Yes, he saved Noriega’s life in 1988 coup attempt of him.[9] After the coup he was made Major of the Fourth Infantry Brigade of Panamanian Defense Force and served as the head of the Security Unit at the Commendancia, Noreiga’s personal headquarters in Panama City.[10]

 

Experience in a nonstate military, and role; any relevant social ties

 

No, there is no evidence of experience in a nonstate military.

 

Combat experience prior to assuming resistance organization leadership?

 

Yes, he saved Noriega’s life in 1988 coup attempt of him[11]

 

Held government position prior to assuming leadership?

 

No, there is no evidence he held a government position.

 

Lived in exile?

 

No, there is no evidence he lived in exile.

 

Study abroad?

 

Yes, he studied at the School of the Americas on multiple occasions and was taught at the Nicaraguan military academy.

 

Did the leader receive military training abroad?

 

Yes, he was trained in a military academy in Nicaragua[12]Additionally, he received military training at the School of the Americas on multiple occasions: 1975 Counterinsurgency Operations, 1980 Small Unit Administration Course, and 1982 Military Intelligence Course (Distinguished graduate)[13]

 

Did the leader have extensive work experience abroad?

 

No, there is no evidence he had extensive work experience abroad.

 

Serve time in prison? Social connections during that time?

 

No, there is no evidence he served time in prison.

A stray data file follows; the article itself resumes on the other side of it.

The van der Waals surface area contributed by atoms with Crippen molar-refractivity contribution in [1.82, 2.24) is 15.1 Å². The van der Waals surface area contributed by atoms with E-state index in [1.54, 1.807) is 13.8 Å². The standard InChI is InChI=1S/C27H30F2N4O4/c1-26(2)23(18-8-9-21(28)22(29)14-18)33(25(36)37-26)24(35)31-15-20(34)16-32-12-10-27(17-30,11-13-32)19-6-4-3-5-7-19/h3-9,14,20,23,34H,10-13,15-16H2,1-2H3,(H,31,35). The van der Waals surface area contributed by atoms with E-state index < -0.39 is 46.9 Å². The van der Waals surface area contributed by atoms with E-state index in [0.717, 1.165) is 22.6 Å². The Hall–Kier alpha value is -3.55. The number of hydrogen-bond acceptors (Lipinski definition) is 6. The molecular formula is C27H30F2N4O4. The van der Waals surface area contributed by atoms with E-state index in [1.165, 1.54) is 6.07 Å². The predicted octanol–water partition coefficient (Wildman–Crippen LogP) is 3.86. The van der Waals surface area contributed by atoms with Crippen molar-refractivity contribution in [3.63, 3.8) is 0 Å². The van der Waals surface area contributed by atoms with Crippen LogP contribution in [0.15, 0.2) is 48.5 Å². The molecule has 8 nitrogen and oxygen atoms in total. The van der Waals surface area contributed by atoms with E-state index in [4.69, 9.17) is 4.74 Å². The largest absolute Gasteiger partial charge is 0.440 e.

Was there an assassination attempt on the leader by the state?

 

No, there is no evidence of an assassination attempt by the state.

 

Cause of Death?

 

“The army major who led the unsuccessful coup a week ago against Panama's Gen. Manuel A. Noriega was buried Monday. Several reports have said that an enraged Noriega shot Maj. Moises Giroldi Vega to death minutes after the coup attempt against the Panamanian leader.”[14] His wife and the international community maintain that after surrendering to Noriega’s forces he was tortured and then executed with some, Giroldi’s wife, personally claiming that Noriega pulled the trigger.[15]

 

Primary language, and other languages spoken as adult

 

He spoke Spanish as his primary language. [16]

 

 

[1]Image Credit: https://alchetron.com/cdn/moiss-giroldi-38493fe4-dd85-41e2-b265-0817f836ce0-resize-750.jpg

(For non-commercial use, all credits belong to the original owners, please contact for removal)

 “Leader of Failed Panama Coup Is Buried,” Los Angeles Times, Accessed August 26, 2017, http://articles.latimes.com/1989-10-10/news/mn-258_1_coup-attempt.